Went with The Boy to see the fourth Indiana Jones movie. I was perfectly satisfied (not to be confused with claiming it's a good movie) and entertained.

Made roasted vegetable soup for dinner. I have been requested to "not forget how [I] did it." I'll call that a win.

Duchezz and I stayed up to watch our third summer obsession's season premier. Looks like Who's the Next Food Network Star? is going to be another edition of Who's the Next Bozo Who's Going to Get a 6 Show Contract and Then Vanish? That's okay. The show is still entertaining. And not as much with the swearing as Hell's Kitchen. Of course, there's a conflict with the show Morguhn's been looking forward to (In Plain Sight on USA), so I'll have to get the VCR warmed up and figure out whose most likely to watch his/her show on tape. If this is the biggest problem I've got to deal with, I'm thankful.

Looking back on the short week (Sunday and Monday being holidays), I came up with three FOs (2 knitting, 1 embroidery), did some cleaning and gardening, walked more than 3 miles on two different days, cooked some, read some, and tellied some. All in all, I'm happy with it.

*More on that later--strange nostalgia resulted.
meirwen_1988: (Default)
So, I see this news report that Pope Benedict is going to text a ms to the cellphone of thousands of Catholic young people on World Youth Day.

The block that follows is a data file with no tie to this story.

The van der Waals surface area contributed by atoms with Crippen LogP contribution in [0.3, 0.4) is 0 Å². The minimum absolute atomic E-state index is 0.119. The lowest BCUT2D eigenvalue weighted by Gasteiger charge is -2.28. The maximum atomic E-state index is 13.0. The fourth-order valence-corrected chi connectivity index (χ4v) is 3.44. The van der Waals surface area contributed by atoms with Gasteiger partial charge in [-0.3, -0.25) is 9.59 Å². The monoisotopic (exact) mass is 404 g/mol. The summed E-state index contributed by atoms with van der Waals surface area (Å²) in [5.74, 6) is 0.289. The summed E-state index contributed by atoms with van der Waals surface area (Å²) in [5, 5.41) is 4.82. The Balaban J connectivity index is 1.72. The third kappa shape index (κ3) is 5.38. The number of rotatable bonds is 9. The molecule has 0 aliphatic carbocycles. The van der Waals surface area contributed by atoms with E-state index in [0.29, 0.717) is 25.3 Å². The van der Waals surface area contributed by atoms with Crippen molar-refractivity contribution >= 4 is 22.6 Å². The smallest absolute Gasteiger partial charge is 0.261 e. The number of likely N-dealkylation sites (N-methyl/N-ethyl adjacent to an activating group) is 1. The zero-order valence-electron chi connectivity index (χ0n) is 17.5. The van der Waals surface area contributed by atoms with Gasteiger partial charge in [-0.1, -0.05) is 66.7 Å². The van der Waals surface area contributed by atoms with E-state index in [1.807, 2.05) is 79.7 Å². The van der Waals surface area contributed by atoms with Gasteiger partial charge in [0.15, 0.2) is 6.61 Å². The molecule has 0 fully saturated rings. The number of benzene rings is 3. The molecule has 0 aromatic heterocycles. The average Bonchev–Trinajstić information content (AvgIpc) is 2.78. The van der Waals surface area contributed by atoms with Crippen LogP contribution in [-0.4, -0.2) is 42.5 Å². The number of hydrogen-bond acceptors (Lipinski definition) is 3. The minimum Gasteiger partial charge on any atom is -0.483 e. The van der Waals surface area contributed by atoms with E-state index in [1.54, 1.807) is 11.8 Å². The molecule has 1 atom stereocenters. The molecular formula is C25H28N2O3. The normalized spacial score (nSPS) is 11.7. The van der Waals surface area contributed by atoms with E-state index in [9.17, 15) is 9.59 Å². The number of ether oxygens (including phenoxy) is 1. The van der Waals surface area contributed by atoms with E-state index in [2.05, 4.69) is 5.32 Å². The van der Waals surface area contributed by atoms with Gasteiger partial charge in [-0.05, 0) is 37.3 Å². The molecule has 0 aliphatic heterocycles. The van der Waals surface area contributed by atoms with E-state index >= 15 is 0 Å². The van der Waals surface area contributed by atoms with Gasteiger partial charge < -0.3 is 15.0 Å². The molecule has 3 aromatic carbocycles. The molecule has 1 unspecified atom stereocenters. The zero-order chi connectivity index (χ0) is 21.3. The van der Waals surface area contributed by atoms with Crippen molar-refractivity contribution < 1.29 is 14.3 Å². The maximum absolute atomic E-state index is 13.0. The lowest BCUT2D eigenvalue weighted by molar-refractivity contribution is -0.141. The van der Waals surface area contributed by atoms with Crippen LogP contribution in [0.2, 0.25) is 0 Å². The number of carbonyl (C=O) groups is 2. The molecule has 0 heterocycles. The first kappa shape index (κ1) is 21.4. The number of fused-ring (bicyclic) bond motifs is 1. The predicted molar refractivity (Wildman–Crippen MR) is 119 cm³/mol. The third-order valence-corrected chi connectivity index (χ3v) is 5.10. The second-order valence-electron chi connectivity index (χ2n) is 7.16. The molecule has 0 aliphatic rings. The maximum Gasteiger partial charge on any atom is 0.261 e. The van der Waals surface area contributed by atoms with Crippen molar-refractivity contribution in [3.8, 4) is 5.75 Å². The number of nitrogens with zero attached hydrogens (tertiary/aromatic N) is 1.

I begin to speculate aloud regarding how that message might read.

Duchezz nearly falls out of her chair in hysterics and says I must put the notice out and find out what others think the message will be.

Done.

Signed,

Ur BFF Meirwen
meirwen_1988: (Default)
Yesterday The Duke said, "So, am I taking you to church tomorrow?"
"I'm perfectly capable of taking myself to Mass--I've done it before, you know."
"Yes, I know. But I thought if I was taking you you'd be more likely to actually go."
"Well, there's that."

So, the heathen took the lapsed Catholic to Easter Mass. Stood, sat, kneeled in all the right spots. Put his own money in the collection plate. Said not a word except at the Sign of Peace.

I do so love him.
meirwen_1988: (Default)
but, well, really. Just look at the subtitle. In one volume?

And do we read it from back to front?

http://www.npr.org/templates/story/story.php?storyId=19269725
meirwen_1988: (Default)
12th Night )

Just saw a disturbing (on many levels) commercial: the new Honda Odyssey commercial. Visually appealing, somewhat blasphemous,* with "Barracuda" by Heart for the music. I don't know whether to smile or write an irrate letter. Hrmph.

*for those who honor the old gods, not for people who honor the god of Abraham.